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Page history last edited by PBworks 14 years, 6 months ago



Rebecca Ladhams


GRADE LEVEL: Special Education
SKILLS: Listening, speaking, reading, writing
TIME: One class
MATERIALS: A picture of a cartoon character for each student
A washing up bowl of water
Toilet roll
OBJECTIVES: To practice numbers



1. Start writing numbers one to thirty on the board and encourage students to read them out as you do this, maybe even race you. If they are good you can write some numbers back to front/upside down to try and trick them.


2. Test their knowledge by pointing to random numbers and asking individual students to read them out. Or, give them pretend phone numbers to read out loud whilst another student writes it on the board.


3. Next play sticky-fingers using ‘21’ as the ‘bad’ number. Whoever is ‘It’ holds out their hands and everyone else holds on to a finger each. The person who’s ‘It’ then starts saying numbers ‘5, 10, 12, 28, 26 – 21!’ As soon as the students hear 21 they start running and the person who’s ‘It’ chases after them. Whoever’s caught becomes ‘It’.


4. Give students a picture of a character you know they like. This character will climb the ladder you have drawn on the board as they get points. Get the students to janken with each other. When there’s a winner, write a number on the board with something wrong about it, i.e. partially or fully upside down or back to front. If the winner can rewrite the number correctly their character goes up a step on the ladder. And so on until someone’s character climbs to the top.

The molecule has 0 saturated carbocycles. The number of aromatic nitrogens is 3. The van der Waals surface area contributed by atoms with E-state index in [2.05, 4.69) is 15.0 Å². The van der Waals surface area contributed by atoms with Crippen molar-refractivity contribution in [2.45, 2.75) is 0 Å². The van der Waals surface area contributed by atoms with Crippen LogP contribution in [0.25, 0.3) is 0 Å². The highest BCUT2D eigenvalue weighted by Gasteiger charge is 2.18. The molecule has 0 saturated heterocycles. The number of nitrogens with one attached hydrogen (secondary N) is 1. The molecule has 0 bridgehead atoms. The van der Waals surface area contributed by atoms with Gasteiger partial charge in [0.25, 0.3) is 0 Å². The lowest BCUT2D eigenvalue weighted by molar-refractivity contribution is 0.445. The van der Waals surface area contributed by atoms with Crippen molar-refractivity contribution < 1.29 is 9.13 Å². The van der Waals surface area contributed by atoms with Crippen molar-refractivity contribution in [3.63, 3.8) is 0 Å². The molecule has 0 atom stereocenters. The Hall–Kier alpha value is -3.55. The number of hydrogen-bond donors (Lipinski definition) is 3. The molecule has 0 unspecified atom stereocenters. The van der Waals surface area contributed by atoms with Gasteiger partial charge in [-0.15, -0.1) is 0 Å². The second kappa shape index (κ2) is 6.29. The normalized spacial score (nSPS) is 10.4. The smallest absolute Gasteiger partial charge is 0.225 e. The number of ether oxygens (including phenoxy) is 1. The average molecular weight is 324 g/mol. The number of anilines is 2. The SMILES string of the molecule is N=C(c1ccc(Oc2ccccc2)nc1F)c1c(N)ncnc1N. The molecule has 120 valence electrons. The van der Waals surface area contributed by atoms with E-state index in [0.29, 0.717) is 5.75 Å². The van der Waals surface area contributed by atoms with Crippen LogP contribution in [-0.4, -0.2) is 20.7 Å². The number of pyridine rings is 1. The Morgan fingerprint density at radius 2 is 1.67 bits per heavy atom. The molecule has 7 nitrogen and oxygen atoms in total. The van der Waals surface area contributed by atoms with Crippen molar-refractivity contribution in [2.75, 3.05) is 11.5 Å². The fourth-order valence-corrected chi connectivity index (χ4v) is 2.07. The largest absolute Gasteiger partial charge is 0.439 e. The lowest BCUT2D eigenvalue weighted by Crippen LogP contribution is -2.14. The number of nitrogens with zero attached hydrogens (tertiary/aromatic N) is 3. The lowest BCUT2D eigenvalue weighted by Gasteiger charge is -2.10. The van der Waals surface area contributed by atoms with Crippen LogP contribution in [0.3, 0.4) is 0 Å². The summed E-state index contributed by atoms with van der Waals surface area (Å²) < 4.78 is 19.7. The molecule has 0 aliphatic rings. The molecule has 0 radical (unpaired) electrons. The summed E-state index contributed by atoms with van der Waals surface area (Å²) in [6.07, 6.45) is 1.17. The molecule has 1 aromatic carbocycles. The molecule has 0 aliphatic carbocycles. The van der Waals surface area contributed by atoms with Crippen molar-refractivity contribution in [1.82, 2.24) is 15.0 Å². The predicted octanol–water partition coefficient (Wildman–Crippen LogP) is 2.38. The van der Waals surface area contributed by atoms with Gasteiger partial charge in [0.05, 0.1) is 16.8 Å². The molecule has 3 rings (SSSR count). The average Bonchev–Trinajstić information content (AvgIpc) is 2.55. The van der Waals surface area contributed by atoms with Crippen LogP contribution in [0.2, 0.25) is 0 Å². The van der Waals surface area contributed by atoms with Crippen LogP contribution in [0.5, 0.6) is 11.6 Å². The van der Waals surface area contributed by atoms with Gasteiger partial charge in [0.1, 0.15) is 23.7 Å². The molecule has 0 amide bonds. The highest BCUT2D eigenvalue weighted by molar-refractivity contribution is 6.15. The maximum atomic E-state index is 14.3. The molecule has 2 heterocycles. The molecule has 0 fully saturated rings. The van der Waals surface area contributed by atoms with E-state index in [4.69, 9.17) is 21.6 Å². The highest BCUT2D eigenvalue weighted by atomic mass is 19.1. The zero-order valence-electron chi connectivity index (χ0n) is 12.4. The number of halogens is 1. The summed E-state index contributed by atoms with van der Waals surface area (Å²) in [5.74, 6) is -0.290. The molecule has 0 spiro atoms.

5. I used this next game to start teaching my students 100, 200, 300 etc, but you can use it to practice 10, 20, 30 etc. Draw a target on the board with the highest scoring mark on the bullseye (try and squeeze in about 5 circles). Then, using wet balls of tissue the student calls out the number they are going to hit and throws the ball at the blackboard. I got my students to start with the outside circle and work their way into the bullseye.


6. If there is any time left at the end of the lesson you can volley a balloon up between you and count how many volleys you can do in a row, or play catch with a tennis ball. If somebody drops the ball they have to go down on one knee, then two if they drop it again and get up if they catch it. Alternatively you could count how many times students can clap their hands between somebody throwing them the ball and catching it.




These games can be spread out and used as warm ups/closing games in different lessons. I have used these lessons for a group of five of us.

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